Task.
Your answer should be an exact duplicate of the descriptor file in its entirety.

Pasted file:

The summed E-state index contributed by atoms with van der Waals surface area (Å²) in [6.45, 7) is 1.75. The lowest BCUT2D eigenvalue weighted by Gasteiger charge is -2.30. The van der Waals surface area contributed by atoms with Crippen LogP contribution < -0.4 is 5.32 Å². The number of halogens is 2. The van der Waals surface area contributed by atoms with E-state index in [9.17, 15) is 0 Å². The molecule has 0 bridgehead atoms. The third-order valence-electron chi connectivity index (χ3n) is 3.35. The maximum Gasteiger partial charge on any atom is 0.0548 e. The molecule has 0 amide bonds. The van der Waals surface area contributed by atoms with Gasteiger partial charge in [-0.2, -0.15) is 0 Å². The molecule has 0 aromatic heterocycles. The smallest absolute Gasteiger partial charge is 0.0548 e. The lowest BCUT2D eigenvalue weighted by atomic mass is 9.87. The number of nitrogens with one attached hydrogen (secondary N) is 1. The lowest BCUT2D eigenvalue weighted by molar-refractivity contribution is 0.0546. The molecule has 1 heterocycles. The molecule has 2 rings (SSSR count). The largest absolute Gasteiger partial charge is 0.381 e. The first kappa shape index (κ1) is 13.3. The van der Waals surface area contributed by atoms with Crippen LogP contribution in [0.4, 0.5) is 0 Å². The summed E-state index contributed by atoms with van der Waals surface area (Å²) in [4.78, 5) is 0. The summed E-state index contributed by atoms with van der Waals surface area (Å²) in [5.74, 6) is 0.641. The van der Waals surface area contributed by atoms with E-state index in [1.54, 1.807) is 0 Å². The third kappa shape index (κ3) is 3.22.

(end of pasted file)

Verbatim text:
The summed E-state index contributed by atoms with van der Waals surface area (Å²) in [6.45, 7) is 1.75. The lowest BCUT2D eigenvalue weighted by Gasteiger charge is -2.30. The van der Waals surface area contributed by atoms with Crippen LogP contribution < -0.4 is 5.32 Å². The number of halogens is 2. The van der Waals surface area contributed by atoms with E-state index in [9.17, 15) is 0 Å². The molecule has 0 bridgehead atoms. The third-order valence-electron chi connectivity index (χ3n) is 3.35. The maximum Gasteiger partial charge on any atom is 0.0548 e. The molecule has 0 amide bonds. The van der Waals surface area contributed by atoms with Gasteiger partial charge in [-0.2, -0.15) is 0 Å². The molecule has 0 aromatic heterocycles. The smallest absolute Gasteiger partial charge is 0.0548 e. The lowest BCUT2D eigenvalue weighted by atomic mass is 9.87. The number of nitrogens with one attached hydrogen (secondary N) is 1. The lowest BCUT2D eigenvalue weighted by molar-refractivity contribution is 0.0546. The molecule has 1 heterocycles. The molecule has 2 rings (SSSR count). The largest absolute Gasteiger partial charge is 0.381 e. The first kappa shape index (κ1) is 13.3. The van der Waals surface area contributed by atoms with Crippen LogP contribution in [0.4, 0.5) is 0 Å². The summed E-state index contributed by atoms with van der Waals surface area (Å²) in [4.78, 5) is 0. The summed E-state index contributed by atoms with van der Waals surface area (Å²) in [5.74, 6) is 0.641. The van der Waals surface area contributed by atoms with E-state index in [1.54, 1.807) is 0 Å². The third kappa shape index (κ3) is 3.22.